Lenovo chief executive William Amelio has resigned, as the company reported a $97 million (£67 million) quarterly loss.
Amelio, a former Dell executive who led a broad restructuring of Lenovo's worldwide operations, is the second American chief executive to step down since Lenovo completed its acquisition of IBM's former PC division in 2004. Amelio's predecessor, Stephen Ward, who became chief executive immediately after the acquisition, resigned in late 2005.
Amelio will be replaced by Yang Yuanqing, Lenovo's chairman. Liu Chuanzhi, Lenovo's founder and former chairman, will replace Yang as chairman of the company. Rory Read, Lenovo's senior vice president of global operations, will take over as president and chief operating officer.
It was not immediately clear how Amelio's departure will benefit Lenovo, or how bringing back the company's former leadership will put the company back on track.
"They're still going to have a lot of the same challenges they had before," said Bryan Ma, director of personal systems research at IDC Asia-Pacific, saying Lenovo suffers from an "identity crisis" and faces daunting operational and product development challenges.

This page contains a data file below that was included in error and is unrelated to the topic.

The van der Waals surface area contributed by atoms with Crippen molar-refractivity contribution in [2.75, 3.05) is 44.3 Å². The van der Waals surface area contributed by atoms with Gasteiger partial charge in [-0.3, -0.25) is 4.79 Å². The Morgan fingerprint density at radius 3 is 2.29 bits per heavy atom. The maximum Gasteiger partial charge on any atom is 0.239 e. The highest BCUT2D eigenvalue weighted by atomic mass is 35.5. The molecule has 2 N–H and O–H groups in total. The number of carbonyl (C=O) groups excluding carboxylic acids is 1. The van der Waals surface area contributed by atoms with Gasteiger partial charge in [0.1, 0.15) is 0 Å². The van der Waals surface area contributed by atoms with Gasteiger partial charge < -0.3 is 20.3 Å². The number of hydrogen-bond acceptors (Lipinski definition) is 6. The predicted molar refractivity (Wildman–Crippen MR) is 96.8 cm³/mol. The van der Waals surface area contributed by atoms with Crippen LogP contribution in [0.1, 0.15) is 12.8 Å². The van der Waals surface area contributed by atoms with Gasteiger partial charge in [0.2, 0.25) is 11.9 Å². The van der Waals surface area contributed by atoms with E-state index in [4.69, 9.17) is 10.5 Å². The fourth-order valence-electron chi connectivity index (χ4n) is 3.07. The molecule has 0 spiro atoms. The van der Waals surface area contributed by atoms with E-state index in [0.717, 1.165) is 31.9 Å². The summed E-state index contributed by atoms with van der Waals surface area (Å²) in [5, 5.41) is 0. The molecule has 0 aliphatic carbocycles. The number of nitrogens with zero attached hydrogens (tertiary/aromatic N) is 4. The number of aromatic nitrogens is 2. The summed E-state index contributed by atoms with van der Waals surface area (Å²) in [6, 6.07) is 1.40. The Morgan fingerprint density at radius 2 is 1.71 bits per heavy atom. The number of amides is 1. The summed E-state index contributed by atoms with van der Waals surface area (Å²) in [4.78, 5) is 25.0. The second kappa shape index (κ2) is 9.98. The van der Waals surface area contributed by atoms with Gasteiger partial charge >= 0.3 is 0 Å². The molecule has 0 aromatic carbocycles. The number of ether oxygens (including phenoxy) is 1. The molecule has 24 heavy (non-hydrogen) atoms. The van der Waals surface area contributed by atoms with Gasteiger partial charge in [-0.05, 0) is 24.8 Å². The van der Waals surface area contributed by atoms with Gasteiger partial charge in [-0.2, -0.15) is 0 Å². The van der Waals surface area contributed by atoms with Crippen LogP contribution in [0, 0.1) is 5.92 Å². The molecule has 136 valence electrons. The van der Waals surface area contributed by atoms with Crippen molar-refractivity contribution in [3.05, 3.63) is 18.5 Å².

Lenovo said Amelio resigned because his three-year contract was over. He will remain as an advisor to the company through the end of September, the company said in a filing with the Hong Kong stock exchange.
"Mr. Amelio confirmed that he has no disagreement with the Board and there are no matters in respect of his resignation that need to be brought to the attention of the shareholders of the Company," the filing said.
Still, Amelio's departure comes at an awkward time. Moments before announcing his resignation, Lenovo reported a quarterly loss of $97 million (£67 million) that it blamed on slowing Chinese demand for computers.
The sudden nature of Amelio's departure caught many by surprise. "They said he had a three-year contract, but that just raises the question of why they didn't renew it," Ma said.